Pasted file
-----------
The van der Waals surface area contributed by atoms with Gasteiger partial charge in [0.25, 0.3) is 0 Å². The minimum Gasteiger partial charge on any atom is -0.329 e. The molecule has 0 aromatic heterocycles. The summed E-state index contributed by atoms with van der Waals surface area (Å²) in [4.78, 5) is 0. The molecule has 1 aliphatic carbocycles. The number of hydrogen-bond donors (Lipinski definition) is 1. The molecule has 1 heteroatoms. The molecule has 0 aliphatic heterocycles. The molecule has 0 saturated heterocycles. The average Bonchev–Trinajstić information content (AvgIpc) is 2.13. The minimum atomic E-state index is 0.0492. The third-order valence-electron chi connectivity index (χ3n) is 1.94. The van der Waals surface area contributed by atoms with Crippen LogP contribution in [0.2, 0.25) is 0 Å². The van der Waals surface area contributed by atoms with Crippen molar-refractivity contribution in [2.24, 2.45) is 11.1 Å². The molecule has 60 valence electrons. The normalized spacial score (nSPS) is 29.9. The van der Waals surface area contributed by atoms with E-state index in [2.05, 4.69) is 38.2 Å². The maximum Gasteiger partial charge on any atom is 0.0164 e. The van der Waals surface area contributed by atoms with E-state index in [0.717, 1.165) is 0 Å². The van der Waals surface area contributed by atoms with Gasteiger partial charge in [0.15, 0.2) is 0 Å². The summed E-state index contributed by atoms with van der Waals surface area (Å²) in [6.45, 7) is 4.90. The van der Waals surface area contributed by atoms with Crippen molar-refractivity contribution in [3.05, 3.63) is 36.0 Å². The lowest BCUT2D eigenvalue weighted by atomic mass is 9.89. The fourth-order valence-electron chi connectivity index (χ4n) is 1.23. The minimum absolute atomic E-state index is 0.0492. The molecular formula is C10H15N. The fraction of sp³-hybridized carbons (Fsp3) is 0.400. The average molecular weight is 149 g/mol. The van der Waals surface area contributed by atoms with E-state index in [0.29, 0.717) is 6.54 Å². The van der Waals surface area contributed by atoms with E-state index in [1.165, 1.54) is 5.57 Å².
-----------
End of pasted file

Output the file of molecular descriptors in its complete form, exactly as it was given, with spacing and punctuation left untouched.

The van der Waals surface area contributed by atoms with Gasteiger partial charge in [0.25, 0.3) is 0 Å². The minimum Gasteiger partial charge on any atom is -0.329 e. The molecule has 0 aromatic heterocycles. The summed E-state index contributed by atoms with van der Waals surface area (Å²) in [4.78, 5) is 0. The molecule has 1 aliphatic carbocycles. The number of hydrogen-bond donors (Lipinski definition) is 1. The molecule has 1 heteroatoms. The molecule has 0 aliphatic heterocycles. The molecule has 0 saturated heterocycles. The average Bonchev–Trinajstić information content (AvgIpc) is 2.13. The minimum atomic E-state index is 0.0492. The third-order valence-electron chi connectivity index (χ3n) is 1.94. The van der Waals surface area contributed by atoms with Crippen LogP contribution in [0.2, 0.25) is 0 Å². The van der Waals surface area contributed by atoms with Crippen molar-refractivity contribution in [2.24, 2.45) is 11.1 Å². The molecule has 60 valence electrons. The normalized spacial score (nSPS) is 29.9. The van der Waals surface area contributed by atoms with E-state index in [2.05, 4.69) is 38.2 Å². The maximum Gasteiger partial charge on any atom is 0.0164 e. The van der Waals surface area contributed by atoms with E-state index in [0.717, 1.165) is 0 Å². The van der Waals surface area contributed by atoms with Gasteiger partial charge in [0.15, 0.2) is 0 Å². The summed E-state index contributed by atoms with van der Waals surface area (Å²) in [6.45, 7) is 4.90. The van der Waals surface area contributed by atoms with Crippen molar-refractivity contribution in [3.05, 3.63) is 36.0 Å². The lowest BCUT2D eigenvalue weighted by atomic mass is 9.89. The fourth-order valence-electron chi connectivity index (χ4n) is 1.23. The minimum absolute atomic E-state index is 0.0492. The molecular formula is C10H15N. The fraction of sp³-hybridized carbons (Fsp3) is 0.400. The average molecular weight is 149 g/mol. The van der Waals surface area contributed by atoms with E-state index in [0.29, 0.717) is 6.54 Å². The van der Waals surface area contributed by atoms with E-state index in [1.165, 1.54) is 5.57 Å².